Ulcerative Colitis

Ulcerative Colitis is a form of Inflammatory Bowel Disease (IBD) that is marked by chronic inflammation of the digestive tract. This swelling in the lining of the colon and rectum are often characterized by diarrhea and abdominal pain. In many cases the pain associated with ulcerative colitis is debilitating and if left un-treated life threatening complications may emerge.

The symptoms of Ulcerative Colitis vary from patient to patient depending largely upon the severity of the disease. Ulcerative Colitis develops in the lowest part of the low intestine (the rectum) in all patients that suffer from the condition. In some patients, however, the disease expands and becomes present throughout the entire colon. The severity of the disease is determined by the level of inflammation and amount of the colon that is affected. For this reason, the disease is often classified by physicians based on its location in your digestive tract. Different classifications of the disease include:

  • Ulcerative Proctitis: This type of the condition confines inflammation to the rectum. In many cases, the only symptoms prompted by this level of Ulcerative Colitis include rectal bleeding, rectal pain and a chronic feeling of urgency to empty the bowels, a symptom referred to as Tenesmus. This is the least severe form of Ulcerative Colitis.
  • Proctosigmoiditis: In this form of Ulcerative Colitis the rectum and lower colon are both affected. Common symptoms of this form of the disease include bloody diarrhea, Tenesmus and abdominal cramps.
  • Left-sided Colitis: Left-sided Colitis is classified by inflammation that occurs at the rectum and extends along the left side through the lower end of the colon. Symptoms of left-sided colitis include bloody diarrhea, abdominal cramping, unexpected weight loss and an overall feeling of pain on the left side of the abdomen.
  • Pancolitis: This form of Ulcerative Colitis affects the entire colon. Symptoms include bloody diarrhea, abdominal cramps, fatigue and significant and unexpected weight loss.
  • Fulminant Colitis: Fulminant Colitis is the most severe classification of the disease and in certain situations could be life threatening. Fulminant Colitis affects the entire colon and causes severe symptoms of pain, diarrhea and dehydration. Patients that experience this form of Colitis are at risk for severe complications such as colon rupture and toxic megacolon.

If you are experiencing abdominal pain and diarrhea or have blood in your stool accompanied with a lingering unexplained fever, you should contact your physician immediately as these may be signs of Ulcerative Colitis. There are several exams that your physician may recommend in order to successfully diagnose Ulcerative Colitis, such as:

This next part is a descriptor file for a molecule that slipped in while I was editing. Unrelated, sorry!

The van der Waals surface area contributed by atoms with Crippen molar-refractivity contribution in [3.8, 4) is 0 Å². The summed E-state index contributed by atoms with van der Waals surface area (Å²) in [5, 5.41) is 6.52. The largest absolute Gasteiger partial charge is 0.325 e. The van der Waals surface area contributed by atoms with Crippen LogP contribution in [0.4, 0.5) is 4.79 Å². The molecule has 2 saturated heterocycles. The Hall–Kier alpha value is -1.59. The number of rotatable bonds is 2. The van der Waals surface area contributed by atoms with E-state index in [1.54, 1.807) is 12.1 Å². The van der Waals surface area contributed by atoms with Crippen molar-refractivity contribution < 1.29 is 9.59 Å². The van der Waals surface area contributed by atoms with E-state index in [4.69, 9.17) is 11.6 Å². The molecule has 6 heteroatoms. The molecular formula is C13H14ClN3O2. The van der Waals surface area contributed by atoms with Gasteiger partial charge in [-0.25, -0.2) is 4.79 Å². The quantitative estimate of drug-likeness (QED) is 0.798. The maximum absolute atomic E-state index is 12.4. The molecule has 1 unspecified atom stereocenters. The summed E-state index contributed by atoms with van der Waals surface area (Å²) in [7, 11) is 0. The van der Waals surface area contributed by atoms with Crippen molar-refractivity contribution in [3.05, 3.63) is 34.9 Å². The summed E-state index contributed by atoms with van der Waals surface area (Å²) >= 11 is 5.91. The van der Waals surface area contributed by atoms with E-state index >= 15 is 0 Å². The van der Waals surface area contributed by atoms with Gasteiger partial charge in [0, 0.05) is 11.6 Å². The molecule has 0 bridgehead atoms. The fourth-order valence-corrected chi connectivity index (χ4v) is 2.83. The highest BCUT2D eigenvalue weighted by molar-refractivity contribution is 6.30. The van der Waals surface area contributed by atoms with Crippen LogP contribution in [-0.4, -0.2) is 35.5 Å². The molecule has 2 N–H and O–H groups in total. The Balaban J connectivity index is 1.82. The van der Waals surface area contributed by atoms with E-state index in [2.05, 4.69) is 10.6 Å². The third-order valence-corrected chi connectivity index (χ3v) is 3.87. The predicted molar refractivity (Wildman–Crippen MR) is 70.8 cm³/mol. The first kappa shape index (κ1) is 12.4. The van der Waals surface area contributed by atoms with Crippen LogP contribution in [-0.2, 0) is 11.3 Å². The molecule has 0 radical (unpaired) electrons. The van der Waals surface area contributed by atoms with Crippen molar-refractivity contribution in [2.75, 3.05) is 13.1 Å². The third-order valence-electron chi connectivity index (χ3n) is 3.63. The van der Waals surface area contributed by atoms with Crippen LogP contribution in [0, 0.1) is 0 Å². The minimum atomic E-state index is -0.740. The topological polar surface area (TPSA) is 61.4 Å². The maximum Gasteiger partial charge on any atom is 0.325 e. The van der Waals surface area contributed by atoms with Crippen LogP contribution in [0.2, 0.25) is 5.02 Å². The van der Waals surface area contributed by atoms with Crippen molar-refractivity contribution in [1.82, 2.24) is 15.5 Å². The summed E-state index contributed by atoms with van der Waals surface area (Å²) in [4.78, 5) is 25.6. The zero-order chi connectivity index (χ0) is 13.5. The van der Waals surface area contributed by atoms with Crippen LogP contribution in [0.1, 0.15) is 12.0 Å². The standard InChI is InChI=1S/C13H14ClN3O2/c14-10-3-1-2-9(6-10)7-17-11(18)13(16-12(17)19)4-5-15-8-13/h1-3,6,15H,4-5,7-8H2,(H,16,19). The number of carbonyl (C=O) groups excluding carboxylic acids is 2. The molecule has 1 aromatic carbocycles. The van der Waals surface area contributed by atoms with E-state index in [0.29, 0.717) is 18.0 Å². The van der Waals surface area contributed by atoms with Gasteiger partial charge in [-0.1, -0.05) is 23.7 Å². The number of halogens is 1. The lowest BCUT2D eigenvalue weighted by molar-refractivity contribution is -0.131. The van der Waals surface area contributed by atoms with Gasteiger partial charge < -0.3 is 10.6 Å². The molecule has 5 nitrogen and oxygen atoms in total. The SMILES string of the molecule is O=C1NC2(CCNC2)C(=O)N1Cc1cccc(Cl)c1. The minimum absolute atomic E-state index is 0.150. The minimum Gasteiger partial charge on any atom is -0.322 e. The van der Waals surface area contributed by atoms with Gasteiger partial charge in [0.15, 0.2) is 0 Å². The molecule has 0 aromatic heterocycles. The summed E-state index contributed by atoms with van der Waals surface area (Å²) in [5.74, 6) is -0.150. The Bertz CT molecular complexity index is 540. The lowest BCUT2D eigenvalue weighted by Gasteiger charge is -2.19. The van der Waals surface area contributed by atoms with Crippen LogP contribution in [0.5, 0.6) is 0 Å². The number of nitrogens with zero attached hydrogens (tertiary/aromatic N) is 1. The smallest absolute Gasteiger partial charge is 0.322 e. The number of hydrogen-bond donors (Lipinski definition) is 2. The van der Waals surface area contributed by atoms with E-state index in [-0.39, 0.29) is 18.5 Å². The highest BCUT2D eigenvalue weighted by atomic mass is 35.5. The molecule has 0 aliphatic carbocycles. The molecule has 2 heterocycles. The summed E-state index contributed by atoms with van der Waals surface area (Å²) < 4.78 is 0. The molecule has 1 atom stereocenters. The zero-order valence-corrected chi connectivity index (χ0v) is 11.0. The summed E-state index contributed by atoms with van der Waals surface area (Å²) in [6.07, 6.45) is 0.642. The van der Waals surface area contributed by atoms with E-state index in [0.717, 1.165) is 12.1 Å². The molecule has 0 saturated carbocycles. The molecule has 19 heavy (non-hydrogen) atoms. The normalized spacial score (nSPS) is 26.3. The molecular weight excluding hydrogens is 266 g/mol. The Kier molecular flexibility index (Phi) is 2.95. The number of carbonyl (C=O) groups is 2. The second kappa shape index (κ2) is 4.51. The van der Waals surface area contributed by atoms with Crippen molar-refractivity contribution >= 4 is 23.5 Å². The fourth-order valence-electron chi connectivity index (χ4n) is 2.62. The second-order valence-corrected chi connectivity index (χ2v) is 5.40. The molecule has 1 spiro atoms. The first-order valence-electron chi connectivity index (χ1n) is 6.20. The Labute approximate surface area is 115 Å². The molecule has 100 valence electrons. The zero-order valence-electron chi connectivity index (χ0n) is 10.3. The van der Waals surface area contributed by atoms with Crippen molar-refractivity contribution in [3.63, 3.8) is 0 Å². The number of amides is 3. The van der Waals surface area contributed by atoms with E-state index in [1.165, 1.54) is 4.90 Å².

Treatment options for Ulcerative Colitis vary depending on the severity and classification of the disease. Medications such as anti-inflammatory drugs and immune system suppressors are often recommended. For certain patients, anti-biotics and iron supplements are also suggested. In severe cases of Ulcerative Colitis surgical interference may be recommended.

For many patients that suffer from Ulcerative Colitis lifestyle remedies are useful in relieving the daily occurrence of symptoms. Often, patients that suffer from Ulcerative Colitis benefit from small dietary changes, such as limiting dairy, staying fully hydrated and avoiding raw vegetables by steaming or boiling them for easier digestion. Stress management techniques also help to alleviate a flare-up of symptoms and discomfort.

If you have any questions or concerns regarding living with Ulcerative Colitis contact us to schedule an appointment.

 

GI Consultants is accredited by the following: Nevada Colon Cancer Partnership, Screen for Life, American Gastroenterological Association, American Society for Gastrointestinal Endoscopy, Society of Gastroenterology Nurses and Associates, Inc., Accreditation Association for Ambulatory Health Care, American College of Physicians - Internal Medicine, and is Board Certified by the American College of Gastroenterology.